91 Strategic Reconnaissance Squadron
History Notes

Chapter 4, Page 1 of 3

Strategic Shift: Korean War Sacrifices

After the Second World War, the U.S. once again quickly dismantled its military might. While the drawdown had an impact on the 91st, the demands for mapping and charting services continued, undiminished. In April 1946, the 91st was moved to MacDill Field, Florida and then six months later to Howard Field, Panama where it continued to conduct photographic, mapping and charting missions from a variety of bases of operation in Central and South America.

“So Tired”



of the

91st SRS,

enroute on

mission to

North Korea

In March of 1949, the 91st Squadron, now redesignated as the 91st Strategic Reconnaissance Squadron, was reassigned to McGuire AFB, New Jersey. The unit continued to develop its photographic capability through training and lessons learned from World War II missions. Unfortunately, the 91st, as well as the rest of the Air Force lost many of its skilled technicians and pilots.

Artists drawing


“Tiger Lil”

aircraft mark-up

and nose art.

When North Korean troops invaded South Korea, the U.S. was again caught by surprise. Not only did the U.S. not have the ground troops and military weaponry necessary to stop this invasion but it did not have the air power needed as well. One area particularly deficient was aerial photography and reconnaissance. As one of the best equipped photo reconnaissance units in the USAF, General MacArthur quickly called on the 91st to join the Far East Air Forces (FEAF) fighting on the Korean peninsula. The 91st Strategic Reconnaissance Squadron was moved from McGuire AFB, NJ to Johnson and Yakota ABs, Japan to begin supporting United Nations (UN) troops in Korea.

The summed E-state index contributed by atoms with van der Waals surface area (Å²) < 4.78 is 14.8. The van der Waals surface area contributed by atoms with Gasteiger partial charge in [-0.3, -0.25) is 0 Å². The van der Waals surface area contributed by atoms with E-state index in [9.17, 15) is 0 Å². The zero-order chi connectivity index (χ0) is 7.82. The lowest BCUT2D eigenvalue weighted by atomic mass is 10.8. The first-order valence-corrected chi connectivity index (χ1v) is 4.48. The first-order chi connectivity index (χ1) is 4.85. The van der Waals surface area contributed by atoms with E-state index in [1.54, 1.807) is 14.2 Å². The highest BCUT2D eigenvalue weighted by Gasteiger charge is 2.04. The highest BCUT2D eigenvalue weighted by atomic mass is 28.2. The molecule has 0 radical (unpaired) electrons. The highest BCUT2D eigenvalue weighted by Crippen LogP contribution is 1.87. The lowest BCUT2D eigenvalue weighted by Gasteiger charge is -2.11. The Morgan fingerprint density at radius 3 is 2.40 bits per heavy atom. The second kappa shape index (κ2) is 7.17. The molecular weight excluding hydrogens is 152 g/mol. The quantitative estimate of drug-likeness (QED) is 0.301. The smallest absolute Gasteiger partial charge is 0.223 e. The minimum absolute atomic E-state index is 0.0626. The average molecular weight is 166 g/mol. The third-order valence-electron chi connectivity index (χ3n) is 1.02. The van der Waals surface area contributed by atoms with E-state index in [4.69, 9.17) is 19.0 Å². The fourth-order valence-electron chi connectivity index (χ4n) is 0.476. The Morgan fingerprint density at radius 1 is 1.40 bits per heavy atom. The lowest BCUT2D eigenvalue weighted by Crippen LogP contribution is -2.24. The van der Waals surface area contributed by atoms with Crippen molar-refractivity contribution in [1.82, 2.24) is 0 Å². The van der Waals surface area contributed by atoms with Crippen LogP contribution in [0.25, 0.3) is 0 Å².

91st SRS RB-29 “Moon’s Moonbeam” was later renamed “Daijobu” and conducted long-range reconnaissance missions along the Red Chinese and Soviet borders during the Korean War.

The 31st SRS, Stationed at Kadena AB, Okinawa, was simultaneously moved to Japan, to become a part of the 91st SRS. Thus strengthened, the 91st eventually flew the largest number of different airframes in the Korean War and had more assigned personnel than any other flying unit in the Korean War. With over 800 assigned personnel, they had six different types of aircraft assigned, to include: the RB-29, RB-50, RB-45, WB-26, KB-29 and RB-36. (2) Throughout the conflict though, the RB-29 and RB-50s were the workhorses of the unit. The RB-50 was a modification of the high altitude bomber built towards the end of World War II to bomb Japan.

91st SRS,

“Flack Shack,”

was caught by MiGs

near the Yalu and

flew back to crash

land at Yokota.

An RB-29 reconnaissance crew assigned to the 91st SRS lines up for a preflight inspection,

1st Lt. John Marks (now Ret. Maj. Gen) is the third crewman from the right. (3)


1 Planes, Names and Dames, Larry Davis, Squadron/Signal Publications, Vol II: 1946-1960, page 12..

2. Air War Over Korea, Larry Davis, Carrollton, Texas: Squadron/Signal Publications, page 55.

3. The B-29 Book, Frederick A. Johnsen, Bomber Books, 1978, Back Cover.

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